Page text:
School-to-Prison Pipeline Study

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Through a grant from the Spencer Foundation, Vera’s Center on Youth Justice (CYJ) is studying how school disciplinary practices—in particular zero-tolerance policies—and other aspects of school climate affect juveniles. The study aims to contribute evidence-based analysis to the public debate over whether harsh school disciplinary protocols push youth toward antisocial and criminal behavior and justice system involvement—a trajectory known as the “school-to-prison pipeline.”

This work, begun in January 2012, seeks to fill a critical gap in the body of research on the influence of school climate and punitive disciplinary policies on young people’s delinquency and long-term criminal justice involvement. The widespread adoption of such policies since the late 1980s—including mandatory expulsions for certain infractions, the presence of police officers in schools, and higher levels of collaboration between schools and juvenile justice agencies—has increased the need for research into their effects.

Using data from the National Longitudinal Study of Adolescent Health (Add Health)—a nationally representative study of adolescents in grades 7 to 12 in the United States during the 1994-95 school year—CYJ researchers are exploring how disciplinary policies and other school climate factors are related to delinquency, crime, and justice system involvement over the short and long term. They are also examining how these characteristics of schools interact with other influences on youth—such as family, peers, and community—to affect these outcomes. Add Health provides a unique opportunity to draw on data on a large scope of topics, including school practices and youth behavior, from the perspective of youth, parents, and school administrators.

Why study school disciplinary practices?

Harsh disciplinary practices operate on a punitive continuum that often leads to removing youth either temporarily or permanently from school, thus contributing to higher dropout rates and diminished educational, social, and civic opportunities. If these practices that marginalize young people push them toward a greater probability of delinquency and crime, they in effect form a “school-to-prison pipeline” that propels youth into the juvenile and adult justice systems. Studies have shown that students suspended or expelled from school under zero-tolerance policies are more likely to be arrested within one year than those not subjected to such punishments. Vera’s study will contribute the kind of rigorous, longitudinal research needed to clarify how school policies influence crime and delinquency outcomes in both the short and long term.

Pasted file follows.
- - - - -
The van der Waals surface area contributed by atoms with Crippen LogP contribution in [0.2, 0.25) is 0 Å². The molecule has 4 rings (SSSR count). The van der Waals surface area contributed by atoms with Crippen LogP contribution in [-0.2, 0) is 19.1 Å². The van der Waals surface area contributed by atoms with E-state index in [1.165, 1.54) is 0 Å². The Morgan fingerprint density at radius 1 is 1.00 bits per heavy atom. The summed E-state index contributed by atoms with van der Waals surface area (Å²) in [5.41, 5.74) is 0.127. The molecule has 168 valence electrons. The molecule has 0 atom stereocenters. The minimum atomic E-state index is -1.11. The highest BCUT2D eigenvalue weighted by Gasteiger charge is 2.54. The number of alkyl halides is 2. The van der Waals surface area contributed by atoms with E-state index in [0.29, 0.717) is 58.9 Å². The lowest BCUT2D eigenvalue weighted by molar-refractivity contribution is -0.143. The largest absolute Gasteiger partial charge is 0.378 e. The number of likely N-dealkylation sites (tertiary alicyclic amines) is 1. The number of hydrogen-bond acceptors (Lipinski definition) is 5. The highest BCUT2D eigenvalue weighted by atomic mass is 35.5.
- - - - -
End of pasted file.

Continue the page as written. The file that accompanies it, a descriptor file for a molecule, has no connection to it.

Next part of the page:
For more information, contact CYJ director Annie Salsich.

A Generation Later: What We've Learned about Zero Tolerance in Schools
12/11/2013
Zero tolerance discipline policies that mandate suspension or expulsion of students for misconduct have gained tremendous momentum over the past 25 years while also inviting deep controversy. With A Generation Later: What We’ve Learned about Zero Tolerance in Schools, Vera’s Center on Youth Justice...
Michael Jacobson Testimony on "Ending the School-to-Prison Pipeline" to U.S. Senate Committee on the Judiciary
12/12/2012
Vera Institute of Justice President and Director Michael Jacobson submitted written testimony to a hearing titled “Ending the School-to-Prison Pipeline,” held on December 12, 2012 by the U.S. Senate Committee on the Judiciary, Subcommittee on the Constitution, Civil Rights and Human Rights, chaired...
04/11/2014
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Analysis of new data from the United States Department of Education Office for Civil Rights—collected from each of the nation’s 97,000 public schools—paints a troubling picture of unequal access to preschool, disparate teacher pay and quality, and students unprepared for college and a career. For...
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05/30/2013
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Earlier this month, Georgia Governor Nathan Deal signed into law HB 242—a complete rewrite of the state’s juvenile code. The revisions, which emerged from a multi-year reform process and were passed unanimously in the state House and Senate, represent a fundamental shift in the philosophy that...
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05/30/2013
Posted by
Earlier this month, Georgia Governor Nathan Deal signed into law HB 242—a complete rewrite of the state’s juvenile code. The revisions, which emerged from a multi-year reform process and were passed unanimously in the state House and Senate, represent a fundamental shift in the philosophy that...
Read more
12/12/2012
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Michael Jacobson, Vera’s president and director, submits testimony today at a hearing titled “Ending the School-to-Prison Pipeline,” held by the U.S. Senate Committee on the Judiciary, Subcommittee on the Constitution, Civil Rights and Human Rights, chaired by Sen. Dick Durbin of Illinois. The...
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10/25/2012
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In August, I commented here about the U.S. Justice Department’s Civil Rights Division putting school officials in Lauderdale County, Mississippi and the city of Meridian on notice that they were “repeatedly and routinely” violating the Fourth, Fifth and 14th Amendment rights of schoolchildren. At...
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